12 January, 2023

8 things to do in Milan (especially) when it’s raining

Things to do in Milan when it rain

Ph Kaique Rocha Via Pexels

There’s always something to do in the heart of the Lombard capital. You can run and contemplate slowly, get lost and explore a place: even when it’s raining! For our guests, we have mapped out the ideal locations to do indoor activities in case of bad weather: from visiting museums and art galleries to cooking courses, and from taking advantage of films in their original languages to tasting pastry specialities. Here is a (partial but very special) list of activities to consider with or without bad weather. Because Milan is always Milan, even under cloudy skies!

1) Go to museums

What might seem like an expected option – taking refuge in a museum in case of rain – in Milan becomes the occasion to discover unconventional places, like certain galleries and museums in the centre. A few examples? The Pirelli Hangar Bicocca, a non-profit foundation temporarily dedicated to modern and contemporary art, and the Galleria Carla Sozzani, institution for authentic fashionistas, but also historic residence Boschi Di Stefano, with more than 300 works representing Italian art of the XXth century.

2) Tour some bakeries and tea rooms

From traditional biscuits to contemporary cakes and more exotic offerings, the baker’s art finds a multitude of expressive possibilities in Milan. Among the excellent shop windows that merit mention is the renowned Bastianello at Via Borgogna 5, famous for its “cappucino cremoso” with “brioche”, and Castelnuovo, temple to shortbreads, but also Japanese bakery Hiromi Cake, with Japanese specialities like daifuku and dorayaki. And the gloomy days become sweeter!

3) Watch a film in its original language

In a city like Milan – capital of numerous productions for the small and large screen, opportunities for film-lovers are endless. If, until a few decades ago, the area of Corso Vittorio Emanuele had the most theatres  (to the point of earning the nickname of “Milanese Broadway”!), today the “cinemas”, although lower in quantity for not in the quality of their offerings, are spread through other areas: among those that deserve a mention are Cinema Beltrade at n. 10 Via Nino Oxilia, which organizes films, concerts and projections in original languages, Cinemino of Via Seneca 6, which also features book presentations or shows and theatre readings, and Auditorium San Fedele at n. 4 Piazza San Fedele, dating from 1956.

4) Go to churches

Milan is not only the capital of fashion and design, but is also an important and majestic city of art. The many religious architectural structures that populate its centre stand witness: among these, the Duomo, with its late-Gothic spires and golden Madonnina, is the most famous and representative cathedral, but no less admirable are the other religious sites, such as the nearby Church of S. Maria at San Satiro – which contains a trompe l’oeil of rare visual perfection – and the Basilica of Sant’Ambrogio, an important city icon from the Roman and Paleo-Christian era.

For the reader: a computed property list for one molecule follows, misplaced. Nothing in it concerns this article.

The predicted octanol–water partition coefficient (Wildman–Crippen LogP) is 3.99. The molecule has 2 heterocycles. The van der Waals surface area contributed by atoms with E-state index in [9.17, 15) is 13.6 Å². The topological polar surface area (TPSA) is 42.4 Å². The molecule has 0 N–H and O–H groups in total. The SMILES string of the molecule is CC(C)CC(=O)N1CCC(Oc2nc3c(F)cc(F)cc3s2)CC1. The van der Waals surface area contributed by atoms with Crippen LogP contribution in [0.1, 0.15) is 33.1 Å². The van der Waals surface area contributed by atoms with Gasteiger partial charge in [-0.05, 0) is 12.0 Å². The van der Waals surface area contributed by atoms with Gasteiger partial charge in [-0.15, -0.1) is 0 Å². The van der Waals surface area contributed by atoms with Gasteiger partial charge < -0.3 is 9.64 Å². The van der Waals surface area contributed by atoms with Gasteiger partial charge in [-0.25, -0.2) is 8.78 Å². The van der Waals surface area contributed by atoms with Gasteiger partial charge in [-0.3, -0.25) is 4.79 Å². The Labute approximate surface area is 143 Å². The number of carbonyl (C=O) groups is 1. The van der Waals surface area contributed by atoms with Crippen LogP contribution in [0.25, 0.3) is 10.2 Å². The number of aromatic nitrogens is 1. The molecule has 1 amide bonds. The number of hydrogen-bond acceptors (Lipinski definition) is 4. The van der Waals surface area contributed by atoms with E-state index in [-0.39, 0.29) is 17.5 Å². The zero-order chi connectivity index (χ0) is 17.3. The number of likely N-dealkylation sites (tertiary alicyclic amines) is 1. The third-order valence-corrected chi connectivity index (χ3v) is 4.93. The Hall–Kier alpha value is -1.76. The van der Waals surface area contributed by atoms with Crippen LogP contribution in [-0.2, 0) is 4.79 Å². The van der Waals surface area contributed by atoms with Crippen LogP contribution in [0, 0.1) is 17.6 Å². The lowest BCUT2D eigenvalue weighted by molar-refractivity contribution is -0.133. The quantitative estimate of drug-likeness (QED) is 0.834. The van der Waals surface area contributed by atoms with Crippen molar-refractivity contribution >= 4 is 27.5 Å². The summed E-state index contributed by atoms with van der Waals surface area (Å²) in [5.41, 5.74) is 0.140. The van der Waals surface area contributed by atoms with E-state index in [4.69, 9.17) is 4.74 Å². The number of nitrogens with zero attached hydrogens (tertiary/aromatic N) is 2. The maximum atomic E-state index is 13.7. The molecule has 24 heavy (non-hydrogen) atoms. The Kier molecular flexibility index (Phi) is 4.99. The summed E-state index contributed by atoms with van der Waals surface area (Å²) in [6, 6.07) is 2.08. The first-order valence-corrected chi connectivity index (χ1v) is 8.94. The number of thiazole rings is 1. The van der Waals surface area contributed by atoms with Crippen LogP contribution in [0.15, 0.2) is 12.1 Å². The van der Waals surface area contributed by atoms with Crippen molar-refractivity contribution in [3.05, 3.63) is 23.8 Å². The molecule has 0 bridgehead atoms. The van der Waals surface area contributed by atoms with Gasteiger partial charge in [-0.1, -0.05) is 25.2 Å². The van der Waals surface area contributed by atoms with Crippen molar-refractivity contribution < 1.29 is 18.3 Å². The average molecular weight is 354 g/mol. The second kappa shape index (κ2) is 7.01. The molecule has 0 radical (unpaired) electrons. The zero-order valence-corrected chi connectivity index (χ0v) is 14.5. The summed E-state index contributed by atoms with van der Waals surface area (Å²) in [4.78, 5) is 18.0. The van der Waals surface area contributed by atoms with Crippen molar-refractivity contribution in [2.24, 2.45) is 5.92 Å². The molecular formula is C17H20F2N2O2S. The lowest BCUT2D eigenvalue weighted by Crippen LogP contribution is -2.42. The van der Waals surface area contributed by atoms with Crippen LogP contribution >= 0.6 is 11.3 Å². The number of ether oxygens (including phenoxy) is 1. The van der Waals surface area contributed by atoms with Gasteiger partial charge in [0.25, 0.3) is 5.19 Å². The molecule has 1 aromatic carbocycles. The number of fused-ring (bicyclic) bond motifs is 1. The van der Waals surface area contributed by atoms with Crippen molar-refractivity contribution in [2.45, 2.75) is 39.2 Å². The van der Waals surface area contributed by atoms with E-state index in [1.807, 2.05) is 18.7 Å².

5) Go to libraries

There are 24 local libraries in the municipality of Milan: almost one per neighborhood. They all merit a visit, starting from the Biblioteca Centrale Sormani – which counts approximately one million volumes and an ample collection of international journals and magazines – to the Biblioteca Ambrosiana, dating from 1609, among the first in the world to allow access to anyone able to read and write, or the Biblioteca Nazionale Braidense, frequent site of exhibitions.

6) Visit the Planetarium

The Milanese Planetarium, Ulrico Hoepli, is located at n. 57 Corso Venezia, where there are activities for everyone, from children to adults, with observations, studies and musical moments. The “Planetarium afternoons” are a must of the structure, which dedicates guided events for happenings (like the winter solstice) and also organizes film screenings, as well as providing unique visual virtual reality experiences (one example is the reconstruction of the Apollo 11 Mission).

7) Visit the Public Aquarium

Milan is host, in the area of Parco Sempione, to one of the oldest public aquariums of Europe, in an intact Viennese-style Liberty building. Within its walls – between 10 fresh water tanks and 12 salt water tanks with more than 100 species of aquatic organisms – is an exhibition of the path of mountain spring water, and its library (open to the public) is one of the most prestigious in the field of marine biology. Its many exhibitions and cultural events complete the offering of the Aquarium, occasions to inform the public on the theme of global warming.

8) Take a cooking course

If you go for glossy restaurants and typical trattorias, it’s already a leitmotiv of your Milanese weekend, imagine yourself on the other side of the counter, tying on an apron in a Food School: the most famous is that of magazine La Cucina Italiana, at n. 5 Piazzale Cadorna, but there are also others, such as Kitchen, in the Sant’Ambrogio area, and the “centre of food and wine culture” Altopalato, as well as the legendary school of Sale&Pepe at Via Lazzaretto 3.